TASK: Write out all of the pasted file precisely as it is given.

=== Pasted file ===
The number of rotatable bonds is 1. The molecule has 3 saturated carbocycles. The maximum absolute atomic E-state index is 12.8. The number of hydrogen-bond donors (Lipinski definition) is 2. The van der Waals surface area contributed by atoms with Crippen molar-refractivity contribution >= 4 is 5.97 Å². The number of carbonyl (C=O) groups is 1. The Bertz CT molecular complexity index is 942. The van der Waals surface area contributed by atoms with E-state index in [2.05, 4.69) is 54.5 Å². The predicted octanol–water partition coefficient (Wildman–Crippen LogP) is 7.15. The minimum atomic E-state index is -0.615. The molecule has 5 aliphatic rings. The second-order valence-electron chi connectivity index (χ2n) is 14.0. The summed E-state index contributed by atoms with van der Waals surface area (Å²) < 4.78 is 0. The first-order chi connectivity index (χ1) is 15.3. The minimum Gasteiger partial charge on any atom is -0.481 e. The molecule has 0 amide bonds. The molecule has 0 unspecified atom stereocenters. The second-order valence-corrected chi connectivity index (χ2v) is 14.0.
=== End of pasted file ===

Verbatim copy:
The number of rotatable bonds is 1. The molecule has 3 saturated carbocycles. The maximum absolute atomic E-state index is 12.8. The number of hydrogen-bond donors (Lipinski definition) is 2. The van der Waals surface area contributed by atoms with Crippen molar-refractivity contribution >= 4 is 5.97 Å². The number of carbonyl (C=O) groups is 1. The Bertz CT molecular complexity index is 942. The van der Waals surface area contributed by atoms with E-state index in [2.05, 4.69) is 54.5 Å². The predicted octanol–water partition coefficient (Wildman–Crippen LogP) is 7.15. The minimum atomic E-state index is -0.615. The molecule has 5 aliphatic rings. The second-order valence-electron chi connectivity index (χ2n) is 14.0. The summed E-state index contributed by atoms with van der Waals surface area (Å²) < 4.78 is 0. The first-order chi connectivity index (χ1) is 15.3. The minimum Gasteiger partial charge on any atom is -0.481 e. The molecule has 0 amide bonds. The molecule has 0 unspecified atom stereocenters. The second-order valence-corrected chi connectivity index (χ2v) is 14.0.